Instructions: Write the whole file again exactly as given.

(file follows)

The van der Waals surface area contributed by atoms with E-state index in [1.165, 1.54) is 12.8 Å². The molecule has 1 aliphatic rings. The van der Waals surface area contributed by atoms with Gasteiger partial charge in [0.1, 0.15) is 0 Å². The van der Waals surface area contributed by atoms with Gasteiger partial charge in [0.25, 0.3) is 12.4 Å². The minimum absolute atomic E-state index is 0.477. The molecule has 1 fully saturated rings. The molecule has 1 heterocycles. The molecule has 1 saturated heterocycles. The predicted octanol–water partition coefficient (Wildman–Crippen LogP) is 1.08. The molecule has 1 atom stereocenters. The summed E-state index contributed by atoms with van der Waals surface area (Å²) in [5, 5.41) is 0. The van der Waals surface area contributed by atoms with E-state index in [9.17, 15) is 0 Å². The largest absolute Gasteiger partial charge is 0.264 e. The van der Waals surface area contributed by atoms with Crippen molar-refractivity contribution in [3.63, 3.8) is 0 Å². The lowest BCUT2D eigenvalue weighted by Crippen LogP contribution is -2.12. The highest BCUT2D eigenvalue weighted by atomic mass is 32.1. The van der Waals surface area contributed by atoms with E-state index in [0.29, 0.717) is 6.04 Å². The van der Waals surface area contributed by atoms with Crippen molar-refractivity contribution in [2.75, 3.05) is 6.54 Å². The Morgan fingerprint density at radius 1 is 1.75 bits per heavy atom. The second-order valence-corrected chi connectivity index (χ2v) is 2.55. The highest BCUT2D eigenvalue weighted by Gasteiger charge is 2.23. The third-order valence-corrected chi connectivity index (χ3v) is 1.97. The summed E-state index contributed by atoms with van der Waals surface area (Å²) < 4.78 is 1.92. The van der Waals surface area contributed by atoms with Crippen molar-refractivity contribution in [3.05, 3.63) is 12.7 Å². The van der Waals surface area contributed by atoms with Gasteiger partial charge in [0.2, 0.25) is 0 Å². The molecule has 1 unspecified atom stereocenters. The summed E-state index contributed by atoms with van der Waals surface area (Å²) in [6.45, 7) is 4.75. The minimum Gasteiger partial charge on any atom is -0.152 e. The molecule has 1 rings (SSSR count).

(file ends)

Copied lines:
The van der Waals surface area contributed by atoms with E-state index in [1.165, 1.54) is 12.8 Å². The molecule has 1 aliphatic rings. The van der Waals surface area contributed by atoms with Gasteiger partial charge in [0.1, 0.15) is 0 Å². The van der Waals surface area contributed by atoms with Gasteiger partial charge in [0.25, 0.3) is 12.4 Å². The minimum absolute atomic E-state index is 0.477. The molecule has 1 fully saturated rings. The molecule has 1 heterocycles. The molecule has 1 saturated heterocycles. The predicted octanol–water partition coefficient (Wildman–Crippen LogP) is 1.08. The molecule has 1 atom stereocenters. The summed E-state index contributed by atoms with van der Waals surface area (Å²) in [5, 5.41) is 0. The van der Waals surface area contributed by atoms with E-state index in [9.17, 15) is 0 Å². The largest absolute Gasteiger partial charge is 0.264 e. The van der Waals surface area contributed by atoms with Crippen molar-refractivity contribution in [3.63, 3.8) is 0 Å². The lowest BCUT2D eigenvalue weighted by Crippen LogP contribution is -2.12. The highest BCUT2D eigenvalue weighted by atomic mass is 32.1. The van der Waals surface area contributed by atoms with E-state index in [0.29, 0.717) is 6.04 Å². The van der Waals surface area contributed by atoms with Crippen molar-refractivity contribution in [2.75, 3.05) is 6.54 Å². The Morgan fingerprint density at radius 1 is 1.75 bits per heavy atom. The second-order valence-corrected chi connectivity index (χ2v) is 2.55. The highest BCUT2D eigenvalue weighted by Gasteiger charge is 2.23. The third-order valence-corrected chi connectivity index (χ3v) is 1.97. The summed E-state index contributed by atoms with van der Waals surface area (Å²) < 4.78 is 1.92. The van der Waals surface area contributed by atoms with Crippen molar-refractivity contribution in [3.05, 3.63) is 12.7 Å². The van der Waals surface area contributed by atoms with Gasteiger partial charge in [0.2, 0.25) is 0 Å². The molecule has 1 unspecified atom stereocenters. The summed E-state index contributed by atoms with van der Waals surface area (Å²) in [6.45, 7) is 4.75. The minimum Gasteiger partial charge on any atom is -0.152 e. The molecule has 1 rings (SSSR count).